The Office of National Drug Control Policy, established in 1988, runs the National Youth Anti-Drug Media Campaign, a propaganda machine created to stop kids from using drugs and controls the money behind anti-drug ad campaigns like “My Anti-Drug” and “Above the Influence.” When anti-drug campaign ads say don’t do drugs, it’s almost like saying “should I do drugs?” The ads can draw attention to a gap in what the viewer knows about drugs, piquing their curiosity.
In a 2008 study, participants who were primed with anti-drug PSAs were more curious about using drugs than those that hadn’t seen the PSAs. It found that, because anti-drug campaign ads made the viewer think more about drugs, it could also lead them to believe drug use is more prevalent than it really is. “These results should be seriously considered, as it has been consistently recognized in psychological research that curiosity is one of the most potent motivational forces for human behavior,” the study’s paper warned.
Faces of Meth Anti-Drug Campaign
According to new research by the W.P. Carey School of Business at Arizona State University, The Meth Project’s graphic ads are effective at deterring meth use. The new study, “How Disgust Enhances the Effect of Fear Appeals,” compared ads that rely on disgust and fear with ads that use fear alone as the deterring element. Researchers showed a series of three anti-drug campaign ads to a group of college students. Each of the ads had an identical message, but the images were different. The three categories — fear and disgust, was represented by an actual Meth Project ad depicting a teen with open sores on his face; fear-only, was represented by the image of a coffin; and neutral, was represented by two teens sitting side by side. Those that relied only on an element of fear did not lead to immediate changes in attitudes or behaviors towards illicit drug use. However, the study says ads by the Meth Project, that incorporated elements of disgust such as rotting teeth, skin sores or infections, did compel viewers to “undertake distancing behaviors,” such as deciding not to use illegal drugs. According to the study, the Meth Project ad, with its graphic depiction of addiction, was the only ad that affected viewers’ future intention to use illegal drugs.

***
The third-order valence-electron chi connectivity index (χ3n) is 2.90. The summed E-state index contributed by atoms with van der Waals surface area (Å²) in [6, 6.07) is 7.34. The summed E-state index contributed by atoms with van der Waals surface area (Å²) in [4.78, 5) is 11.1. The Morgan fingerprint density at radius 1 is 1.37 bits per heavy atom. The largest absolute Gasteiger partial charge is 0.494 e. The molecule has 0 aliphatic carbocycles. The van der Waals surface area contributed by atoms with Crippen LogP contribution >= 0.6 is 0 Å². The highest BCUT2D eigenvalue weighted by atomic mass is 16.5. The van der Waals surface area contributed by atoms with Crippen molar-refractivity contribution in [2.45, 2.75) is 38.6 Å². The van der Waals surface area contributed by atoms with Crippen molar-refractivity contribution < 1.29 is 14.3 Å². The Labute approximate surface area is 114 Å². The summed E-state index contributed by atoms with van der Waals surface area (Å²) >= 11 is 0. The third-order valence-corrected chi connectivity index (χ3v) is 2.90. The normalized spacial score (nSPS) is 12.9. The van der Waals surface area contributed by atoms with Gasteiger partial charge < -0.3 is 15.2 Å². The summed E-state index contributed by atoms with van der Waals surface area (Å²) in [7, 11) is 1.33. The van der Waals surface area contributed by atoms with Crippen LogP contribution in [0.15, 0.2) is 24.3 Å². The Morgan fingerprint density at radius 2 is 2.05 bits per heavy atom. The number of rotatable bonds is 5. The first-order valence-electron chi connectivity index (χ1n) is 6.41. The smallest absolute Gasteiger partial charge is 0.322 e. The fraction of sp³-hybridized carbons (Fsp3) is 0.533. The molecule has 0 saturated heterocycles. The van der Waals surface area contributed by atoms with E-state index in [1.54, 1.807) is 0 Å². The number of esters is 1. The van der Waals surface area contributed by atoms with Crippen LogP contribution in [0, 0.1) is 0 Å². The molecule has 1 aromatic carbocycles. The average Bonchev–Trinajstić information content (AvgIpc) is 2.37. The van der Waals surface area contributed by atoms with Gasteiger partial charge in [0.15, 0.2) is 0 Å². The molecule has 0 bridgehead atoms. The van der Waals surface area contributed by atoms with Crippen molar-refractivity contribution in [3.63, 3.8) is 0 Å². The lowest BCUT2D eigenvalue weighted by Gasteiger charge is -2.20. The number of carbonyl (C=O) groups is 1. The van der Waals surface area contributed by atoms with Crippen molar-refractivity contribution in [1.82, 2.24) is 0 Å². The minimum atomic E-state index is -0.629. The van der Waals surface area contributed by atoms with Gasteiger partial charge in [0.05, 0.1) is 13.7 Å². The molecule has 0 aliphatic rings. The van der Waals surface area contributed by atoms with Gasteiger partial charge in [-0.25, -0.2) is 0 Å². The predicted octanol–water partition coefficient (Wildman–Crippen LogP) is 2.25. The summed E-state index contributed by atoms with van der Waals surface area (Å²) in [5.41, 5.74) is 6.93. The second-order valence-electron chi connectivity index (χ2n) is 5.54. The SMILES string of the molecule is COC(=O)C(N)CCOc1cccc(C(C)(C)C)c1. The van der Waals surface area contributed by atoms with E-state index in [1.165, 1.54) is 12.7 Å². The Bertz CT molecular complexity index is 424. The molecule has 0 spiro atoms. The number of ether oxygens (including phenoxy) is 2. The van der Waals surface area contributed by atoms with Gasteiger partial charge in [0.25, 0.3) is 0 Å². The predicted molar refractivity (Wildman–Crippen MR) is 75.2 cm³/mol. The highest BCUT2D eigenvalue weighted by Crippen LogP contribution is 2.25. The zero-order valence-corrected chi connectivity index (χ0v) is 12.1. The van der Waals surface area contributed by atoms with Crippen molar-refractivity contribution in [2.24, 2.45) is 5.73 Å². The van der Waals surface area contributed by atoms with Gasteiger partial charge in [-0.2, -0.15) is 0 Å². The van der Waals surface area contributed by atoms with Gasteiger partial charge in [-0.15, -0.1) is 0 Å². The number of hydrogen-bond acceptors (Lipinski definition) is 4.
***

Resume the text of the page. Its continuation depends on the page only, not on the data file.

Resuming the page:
D.A.R.E. (Drug Abuse Resistance Education) Anti-Drug Campaign
Also written DARE, this anti-drug campaign was established in 1983 and involved police officers going into elementary schools to educate children about the dangers of illicit drug use and gang violence. There has been much research regarding the efficacy of DARE and, one, in particular – a ten-year study completed by the American Psychological Association in 2006 – involved one thousand D.A.R.E. graduates. After the ten-year period, no measurable effects were noted. The researchers compared levels of alcohol-, cigarette-, marijuana- and illegal drug-use before the D.A.R.E. program, when the students were in sixth grade, with the post D.A.R.E. levels, when they were 20 years old. Although there were some measured effects shortly after the program on the attitudes of the students towards drug use, these effects did not seem to carry on long term.
I recall D.A.R.E. sessions being held in my elementary school classroom. I remember learning about stuff that wasn’t even on my radar yet; that the baggies of substances that the officer held up at the front of the room only seemed to make me more curious about ‘drugs.’ I also remember feeling compelled, like almost brainwashed about the dangers of drugs. I can also tell you that, as I sit here writing this article, I am 14 months clean from a decade or more spent abusing multiple different substances. I also remember a good friend from high school – a guy who absolutely loved tripping on acid – telling me how, in elementary school, he was awarded a prize for a an essay he wrote for his DARE class. Hmmm…. If you or a loved one is struggling with substance abuse or addiction issues, please call toll-free 1-800-951-6135.